Watch for teachable moments in all children’s sermons. When we are praying and living holiness – set apart for his work – we can capture opportunities to lead a child to a life of holy living. An entire lesson can be prepared, or interject a holiness moment, into a lesson. Include references from Old and New Testaments leaders of faith. Scriptures used in holiness sermons for adults can, and should be, used for children.

The apostle Paul was expressing in 2 Corinthians 4:1- 2 that he is not going to give up. He is dedicated to staying and pursuing the call that God had given him. Yes, it was not easy. It was very tempting to just throw in the towel.

“Since God has so generously let us in on what he is doing, we’re not about to throw up our hands and walk off the job just because we run into occasional hard times. We refuse to wear masks and play games. We don’t maneuver and manipulate behind the scenes. And we don’t twist God’s Word to suit ourselves. Rather, we keep everything we do and say out in the open, the whole truth on display, so that those who want to can see and judge for themselves in the presence of God.”

This passage can be shared with children using drama, puppet skits and the use of objects. A lively discussion will ensue – since many of them have experienced or witnessed others quitting and walking away from adversity. This can conclude with a time of commitment for a life in Jesus, holiness.

In Revelation 3:20 we read, Here I am! I stand at the door and knock. If anyone hears my voice and opens the door,I will come inand eat with that person, and they with me.” (NIV) Salvation and sanctification can both be taught from this verse. Imagine with children, opening the door to Jesus and staying in the living room – salvation. Then imagine: inviting Him to the table, taking time to eat and share together, getting to know him better and giving him full access to all the rooms – sanctification. By using sight, sound and touch, children can connect to this scripture and gain an understanding of holiness, making time for the Lord, setting ourselves apart for Him, and learning to be holy as He is holy.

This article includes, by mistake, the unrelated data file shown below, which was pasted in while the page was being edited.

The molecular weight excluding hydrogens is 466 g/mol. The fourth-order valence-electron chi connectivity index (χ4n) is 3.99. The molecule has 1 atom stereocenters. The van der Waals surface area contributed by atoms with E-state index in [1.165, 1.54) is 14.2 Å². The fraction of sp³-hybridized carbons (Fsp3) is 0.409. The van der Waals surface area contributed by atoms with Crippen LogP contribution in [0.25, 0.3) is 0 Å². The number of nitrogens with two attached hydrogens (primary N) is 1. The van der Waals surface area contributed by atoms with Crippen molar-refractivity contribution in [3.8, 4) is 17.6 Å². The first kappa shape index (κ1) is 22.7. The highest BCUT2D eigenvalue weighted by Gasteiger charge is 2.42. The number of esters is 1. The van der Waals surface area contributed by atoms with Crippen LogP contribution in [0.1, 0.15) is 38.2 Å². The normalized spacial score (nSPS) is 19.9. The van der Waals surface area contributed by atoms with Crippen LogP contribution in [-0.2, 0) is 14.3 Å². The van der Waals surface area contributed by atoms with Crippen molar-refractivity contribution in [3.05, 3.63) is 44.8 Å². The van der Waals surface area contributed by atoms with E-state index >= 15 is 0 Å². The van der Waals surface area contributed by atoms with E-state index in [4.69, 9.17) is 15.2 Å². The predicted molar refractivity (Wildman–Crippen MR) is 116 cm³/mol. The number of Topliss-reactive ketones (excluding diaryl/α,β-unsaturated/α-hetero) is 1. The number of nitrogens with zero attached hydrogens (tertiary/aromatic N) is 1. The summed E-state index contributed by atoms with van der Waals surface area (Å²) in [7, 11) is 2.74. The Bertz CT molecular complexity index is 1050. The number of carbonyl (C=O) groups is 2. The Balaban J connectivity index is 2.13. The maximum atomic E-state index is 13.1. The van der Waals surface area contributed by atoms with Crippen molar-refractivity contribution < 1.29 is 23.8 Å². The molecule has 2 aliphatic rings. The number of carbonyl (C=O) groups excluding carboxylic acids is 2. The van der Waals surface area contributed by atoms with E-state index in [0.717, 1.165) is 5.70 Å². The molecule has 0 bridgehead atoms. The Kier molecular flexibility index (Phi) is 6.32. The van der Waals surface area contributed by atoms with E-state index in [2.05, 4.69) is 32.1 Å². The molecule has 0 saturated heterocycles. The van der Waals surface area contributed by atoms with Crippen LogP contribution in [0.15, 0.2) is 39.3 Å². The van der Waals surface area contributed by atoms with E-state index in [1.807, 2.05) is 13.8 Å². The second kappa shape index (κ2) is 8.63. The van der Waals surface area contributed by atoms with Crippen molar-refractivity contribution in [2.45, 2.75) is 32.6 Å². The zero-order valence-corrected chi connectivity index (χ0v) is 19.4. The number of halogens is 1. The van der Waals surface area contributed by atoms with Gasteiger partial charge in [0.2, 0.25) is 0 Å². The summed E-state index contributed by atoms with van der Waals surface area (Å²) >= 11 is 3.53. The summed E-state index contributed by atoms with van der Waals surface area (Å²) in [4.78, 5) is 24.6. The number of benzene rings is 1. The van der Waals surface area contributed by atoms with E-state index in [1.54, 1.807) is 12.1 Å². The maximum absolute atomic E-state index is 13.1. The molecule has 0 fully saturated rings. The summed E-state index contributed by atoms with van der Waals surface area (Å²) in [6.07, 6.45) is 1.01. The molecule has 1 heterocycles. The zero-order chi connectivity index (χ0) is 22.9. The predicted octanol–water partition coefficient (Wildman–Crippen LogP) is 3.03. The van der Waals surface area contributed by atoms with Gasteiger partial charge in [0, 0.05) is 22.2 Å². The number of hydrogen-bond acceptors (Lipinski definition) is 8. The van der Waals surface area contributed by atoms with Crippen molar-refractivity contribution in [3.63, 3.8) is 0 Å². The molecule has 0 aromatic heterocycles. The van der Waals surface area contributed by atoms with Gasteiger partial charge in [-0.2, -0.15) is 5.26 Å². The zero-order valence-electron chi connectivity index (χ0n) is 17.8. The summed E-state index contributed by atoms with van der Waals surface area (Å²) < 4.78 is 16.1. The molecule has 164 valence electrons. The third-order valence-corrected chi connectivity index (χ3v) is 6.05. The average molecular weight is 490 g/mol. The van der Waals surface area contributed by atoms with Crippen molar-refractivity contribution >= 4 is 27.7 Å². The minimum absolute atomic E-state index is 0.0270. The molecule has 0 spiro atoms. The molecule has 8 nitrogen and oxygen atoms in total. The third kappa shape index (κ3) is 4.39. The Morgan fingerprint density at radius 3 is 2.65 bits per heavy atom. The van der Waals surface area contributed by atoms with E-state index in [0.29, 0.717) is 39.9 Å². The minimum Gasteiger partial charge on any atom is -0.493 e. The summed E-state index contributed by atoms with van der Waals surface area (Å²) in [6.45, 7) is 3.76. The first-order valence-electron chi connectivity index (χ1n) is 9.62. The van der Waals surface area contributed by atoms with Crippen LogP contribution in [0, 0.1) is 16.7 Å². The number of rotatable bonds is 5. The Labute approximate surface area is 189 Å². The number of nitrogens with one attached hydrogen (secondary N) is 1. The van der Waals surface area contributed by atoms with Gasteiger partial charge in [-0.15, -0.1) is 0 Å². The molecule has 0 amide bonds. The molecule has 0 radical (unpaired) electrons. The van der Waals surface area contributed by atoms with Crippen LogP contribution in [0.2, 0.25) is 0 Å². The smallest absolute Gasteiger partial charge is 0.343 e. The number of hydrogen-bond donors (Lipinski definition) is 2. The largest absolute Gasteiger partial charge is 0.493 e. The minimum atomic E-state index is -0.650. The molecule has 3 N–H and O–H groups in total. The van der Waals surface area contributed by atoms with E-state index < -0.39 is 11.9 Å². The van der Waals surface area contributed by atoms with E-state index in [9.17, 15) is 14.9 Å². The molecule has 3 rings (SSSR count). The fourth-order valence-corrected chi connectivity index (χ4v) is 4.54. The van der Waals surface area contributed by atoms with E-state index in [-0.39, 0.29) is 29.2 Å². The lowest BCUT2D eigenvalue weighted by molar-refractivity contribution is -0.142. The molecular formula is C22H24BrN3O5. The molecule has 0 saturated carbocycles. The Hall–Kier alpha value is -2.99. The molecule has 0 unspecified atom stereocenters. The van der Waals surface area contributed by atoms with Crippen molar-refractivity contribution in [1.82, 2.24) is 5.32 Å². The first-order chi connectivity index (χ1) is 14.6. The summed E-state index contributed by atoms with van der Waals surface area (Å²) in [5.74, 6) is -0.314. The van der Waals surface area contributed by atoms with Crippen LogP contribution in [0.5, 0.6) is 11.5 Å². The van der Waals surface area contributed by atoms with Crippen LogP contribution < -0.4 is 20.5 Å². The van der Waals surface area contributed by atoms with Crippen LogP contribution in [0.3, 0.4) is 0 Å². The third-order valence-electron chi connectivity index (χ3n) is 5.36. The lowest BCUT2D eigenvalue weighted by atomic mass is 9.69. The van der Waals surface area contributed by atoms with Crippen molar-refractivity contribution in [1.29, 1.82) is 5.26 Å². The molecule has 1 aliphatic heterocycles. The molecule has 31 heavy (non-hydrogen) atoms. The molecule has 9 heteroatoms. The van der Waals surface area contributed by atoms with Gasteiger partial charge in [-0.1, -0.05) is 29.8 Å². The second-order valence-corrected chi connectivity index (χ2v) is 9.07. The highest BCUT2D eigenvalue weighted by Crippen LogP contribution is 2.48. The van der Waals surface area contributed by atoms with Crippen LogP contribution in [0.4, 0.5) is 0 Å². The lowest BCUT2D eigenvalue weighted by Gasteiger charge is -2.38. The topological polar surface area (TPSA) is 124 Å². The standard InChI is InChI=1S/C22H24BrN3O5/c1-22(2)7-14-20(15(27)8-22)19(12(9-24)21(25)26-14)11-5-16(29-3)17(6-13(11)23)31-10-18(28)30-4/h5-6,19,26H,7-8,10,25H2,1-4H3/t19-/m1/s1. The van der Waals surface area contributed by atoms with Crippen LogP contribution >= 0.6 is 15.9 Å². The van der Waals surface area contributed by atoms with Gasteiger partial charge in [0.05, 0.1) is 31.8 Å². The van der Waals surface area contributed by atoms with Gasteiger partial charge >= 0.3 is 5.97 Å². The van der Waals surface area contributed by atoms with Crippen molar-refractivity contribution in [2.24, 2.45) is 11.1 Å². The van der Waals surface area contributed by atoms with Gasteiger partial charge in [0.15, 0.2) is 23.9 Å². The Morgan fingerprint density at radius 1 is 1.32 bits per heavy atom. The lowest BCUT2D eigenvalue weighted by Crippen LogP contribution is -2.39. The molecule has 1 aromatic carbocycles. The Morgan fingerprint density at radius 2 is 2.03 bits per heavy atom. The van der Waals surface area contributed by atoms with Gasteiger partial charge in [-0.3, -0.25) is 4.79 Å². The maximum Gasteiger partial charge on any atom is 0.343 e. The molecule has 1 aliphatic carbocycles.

Music speaks to our souls – young and old alike. Children respond to music that speaks to their hearts. Recently, after a lesson, we began to sing a variety of praise songs and fun Bible songs. The one the children wanted to sing again was a holiness song, “Center of my Life” by Mark Thompson:

“Be the center of my life
The center of my life
As I yield to you in total sacrifice
I will search to know your way
Live through me each day
Be the center of my life
Lord I pray
I will follow
Follow where you lead
I will listen for you voice
Before I make a choice
I want to please you
Please you every day
Put you first in all I do
I love You’’

The hearts of the children were touched. What a joy to see children worship and desire to sing deeply spiritual songs. My heart was rejoicing as I realized that they are catching the heart of worship: holiness. Choose songs that will continue to minister and to teach their hearts. Sing them with passion and with true hearts for worship. Children will follow and experience the Holy Spirit and know that God was here!

My prayer is for each child to not just, “Ask Jesus Into My Heart,” but to know God, love God, and serve God more and more each day. My responsibility is to weekly provide theologically correct holiness teaching in words children can understand through lessons, sermons, and every activity planned during the total time the children are at church I am responsible to provide lessons that encourage children into a deeper and richer relationship with our Lord and Savior Jesus Christ. May we lead children to more than “Jesus in My Heart.” May we lead them to take time to listen, communicate and want to know Him, love Him, and serve Him more and more each day as they fully commit their lives to the Lord. Children – called to holiness – our church of today.